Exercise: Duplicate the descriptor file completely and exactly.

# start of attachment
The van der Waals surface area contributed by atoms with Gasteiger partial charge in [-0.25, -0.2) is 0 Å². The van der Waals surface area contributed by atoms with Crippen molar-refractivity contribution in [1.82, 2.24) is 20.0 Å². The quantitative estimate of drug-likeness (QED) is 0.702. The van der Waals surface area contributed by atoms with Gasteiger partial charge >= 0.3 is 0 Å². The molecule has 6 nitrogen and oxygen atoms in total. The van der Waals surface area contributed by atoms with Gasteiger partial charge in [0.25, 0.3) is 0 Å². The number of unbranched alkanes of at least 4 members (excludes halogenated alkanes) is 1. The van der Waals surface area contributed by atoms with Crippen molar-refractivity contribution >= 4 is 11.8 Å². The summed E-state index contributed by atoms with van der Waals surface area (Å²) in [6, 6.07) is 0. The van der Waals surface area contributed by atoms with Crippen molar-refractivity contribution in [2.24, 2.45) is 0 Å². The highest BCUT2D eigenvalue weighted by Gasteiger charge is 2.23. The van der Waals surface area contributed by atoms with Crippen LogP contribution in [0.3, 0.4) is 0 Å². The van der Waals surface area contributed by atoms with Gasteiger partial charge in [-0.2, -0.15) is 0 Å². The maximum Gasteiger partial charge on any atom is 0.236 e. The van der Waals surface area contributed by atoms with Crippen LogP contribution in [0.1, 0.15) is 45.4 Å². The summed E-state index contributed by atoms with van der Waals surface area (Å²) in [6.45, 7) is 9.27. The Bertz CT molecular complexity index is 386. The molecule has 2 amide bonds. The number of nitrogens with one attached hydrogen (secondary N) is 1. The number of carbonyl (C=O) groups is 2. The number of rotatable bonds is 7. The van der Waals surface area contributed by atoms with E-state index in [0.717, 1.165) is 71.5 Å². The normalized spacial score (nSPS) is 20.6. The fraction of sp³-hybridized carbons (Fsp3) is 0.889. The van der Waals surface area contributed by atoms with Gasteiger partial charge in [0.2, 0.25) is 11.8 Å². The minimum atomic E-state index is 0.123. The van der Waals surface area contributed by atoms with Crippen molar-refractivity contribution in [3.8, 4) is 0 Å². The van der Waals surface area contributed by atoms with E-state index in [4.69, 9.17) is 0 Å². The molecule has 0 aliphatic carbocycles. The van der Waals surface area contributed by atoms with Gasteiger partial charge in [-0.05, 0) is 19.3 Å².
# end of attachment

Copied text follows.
The van der Waals surface area contributed by atoms with Gasteiger partial charge in [-0.25, -0.2) is 0 Å². The van der Waals surface area contributed by atoms with Crippen molar-refractivity contribution in [1.82, 2.24) is 20.0 Å². The quantitative estimate of drug-likeness (QED) is 0.702. The van der Waals surface area contributed by atoms with Gasteiger partial charge >= 0.3 is 0 Å². The molecule has 6 nitrogen and oxygen atoms in total. The van der Waals surface area contributed by atoms with Gasteiger partial charge in [0.25, 0.3) is 0 Å². The number of unbranched alkanes of at least 4 members (excludes halogenated alkanes) is 1. The van der Waals surface area contributed by atoms with Crippen molar-refractivity contribution >= 4 is 11.8 Å². The summed E-state index contributed by atoms with van der Waals surface area (Å²) in [6, 6.07) is 0. The van der Waals surface area contributed by atoms with Crippen molar-refractivity contribution in [2.24, 2.45) is 0 Å². The highest BCUT2D eigenvalue weighted by Gasteiger charge is 2.23. The van der Waals surface area contributed by atoms with Crippen LogP contribution in [0.3, 0.4) is 0 Å². The van der Waals surface area contributed by atoms with Gasteiger partial charge in [-0.2, -0.15) is 0 Å². The maximum Gasteiger partial charge on any atom is 0.236 e. The van der Waals surface area contributed by atoms with Crippen LogP contribution in [0.1, 0.15) is 45.4 Å². The summed E-state index contributed by atoms with van der Waals surface area (Å²) in [6.45, 7) is 9.27. The Bertz CT molecular complexity index is 386. The molecule has 2 amide bonds. The number of nitrogens with one attached hydrogen (secondary N) is 1. The number of carbonyl (C=O) groups is 2. The number of rotatable bonds is 7. The van der Waals surface area contributed by atoms with E-state index in [0.717, 1.165) is 71.5 Å². The normalized spacial score (nSPS) is 20.6. The fraction of sp³-hybridized carbons (Fsp3) is 0.889. The van der Waals surface area contributed by atoms with Gasteiger partial charge in [0.2, 0.25) is 11.8 Å². The minimum atomic E-state index is 0.123. The van der Waals surface area contributed by atoms with Crippen molar-refractivity contribution in [3.8, 4) is 0 Å². The van der Waals surface area contributed by atoms with E-state index in [4.69, 9.17) is 0 Å². The molecule has 0 aliphatic carbocycles. The van der Waals surface area contributed by atoms with Gasteiger partial charge in [-0.05, 0) is 19.3 Å².